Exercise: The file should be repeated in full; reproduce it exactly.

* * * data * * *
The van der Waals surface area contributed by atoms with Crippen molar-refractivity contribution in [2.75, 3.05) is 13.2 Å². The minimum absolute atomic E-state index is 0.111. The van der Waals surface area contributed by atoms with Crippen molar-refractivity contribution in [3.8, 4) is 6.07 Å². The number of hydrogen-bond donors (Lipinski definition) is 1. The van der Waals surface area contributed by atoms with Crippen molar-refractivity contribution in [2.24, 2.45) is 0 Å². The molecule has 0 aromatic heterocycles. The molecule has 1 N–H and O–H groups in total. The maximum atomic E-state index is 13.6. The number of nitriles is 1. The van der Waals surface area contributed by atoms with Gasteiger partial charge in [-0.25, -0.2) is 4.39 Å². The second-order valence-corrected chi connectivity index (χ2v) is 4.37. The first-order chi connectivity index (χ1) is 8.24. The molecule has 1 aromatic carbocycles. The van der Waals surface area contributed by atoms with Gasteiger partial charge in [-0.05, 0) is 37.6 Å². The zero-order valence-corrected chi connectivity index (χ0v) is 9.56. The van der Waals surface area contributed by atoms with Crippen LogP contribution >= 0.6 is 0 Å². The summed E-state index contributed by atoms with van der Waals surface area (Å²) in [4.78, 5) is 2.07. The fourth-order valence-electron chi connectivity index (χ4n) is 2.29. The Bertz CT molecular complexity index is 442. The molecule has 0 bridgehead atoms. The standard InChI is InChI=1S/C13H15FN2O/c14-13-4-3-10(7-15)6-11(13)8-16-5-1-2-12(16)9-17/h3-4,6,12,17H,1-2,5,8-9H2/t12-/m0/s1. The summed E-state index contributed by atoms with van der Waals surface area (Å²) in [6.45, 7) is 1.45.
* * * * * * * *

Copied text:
The van der Waals surface area contributed by atoms with Crippen molar-refractivity contribution in [2.75, 3.05) is 13.2 Å². The minimum absolute atomic E-state index is 0.111. The van der Waals surface area contributed by atoms with Crippen molar-refractivity contribution in [3.8, 4) is 6.07 Å². The number of hydrogen-bond donors (Lipinski definition) is 1. The van der Waals surface area contributed by atoms with Crippen molar-refractivity contribution in [2.24, 2.45) is 0 Å². The molecule has 0 aromatic heterocycles. The molecule has 1 N–H and O–H groups in total. The maximum atomic E-state index is 13.6. The number of nitriles is 1. The van der Waals surface area contributed by atoms with Gasteiger partial charge in [-0.25, -0.2) is 4.39 Å². The second-order valence-corrected chi connectivity index (χ2v) is 4.37. The first-order chi connectivity index (χ1) is 8.24. The molecule has 1 aromatic carbocycles. The van der Waals surface area contributed by atoms with Gasteiger partial charge in [-0.05, 0) is 37.6 Å². The zero-order valence-corrected chi connectivity index (χ0v) is 9.56. The van der Waals surface area contributed by atoms with Crippen LogP contribution >= 0.6 is 0 Å². The summed E-state index contributed by atoms with van der Waals surface area (Å²) in [4.78, 5) is 2.07. The fourth-order valence-electron chi connectivity index (χ4n) is 2.29. The Bertz CT molecular complexity index is 442. The molecule has 0 bridgehead atoms. The standard InChI is InChI=1S/C13H15FN2O/c14-13-4-3-10(7-15)6-11(13)8-16-5-1-2-12(16)9-17/h3-4,6,12,17H,1-2,5,8-9H2/t12-/m0/s1. The summed E-state index contributed by atoms with van der Waals surface area (Å²) in [6.45, 7) is 1.45.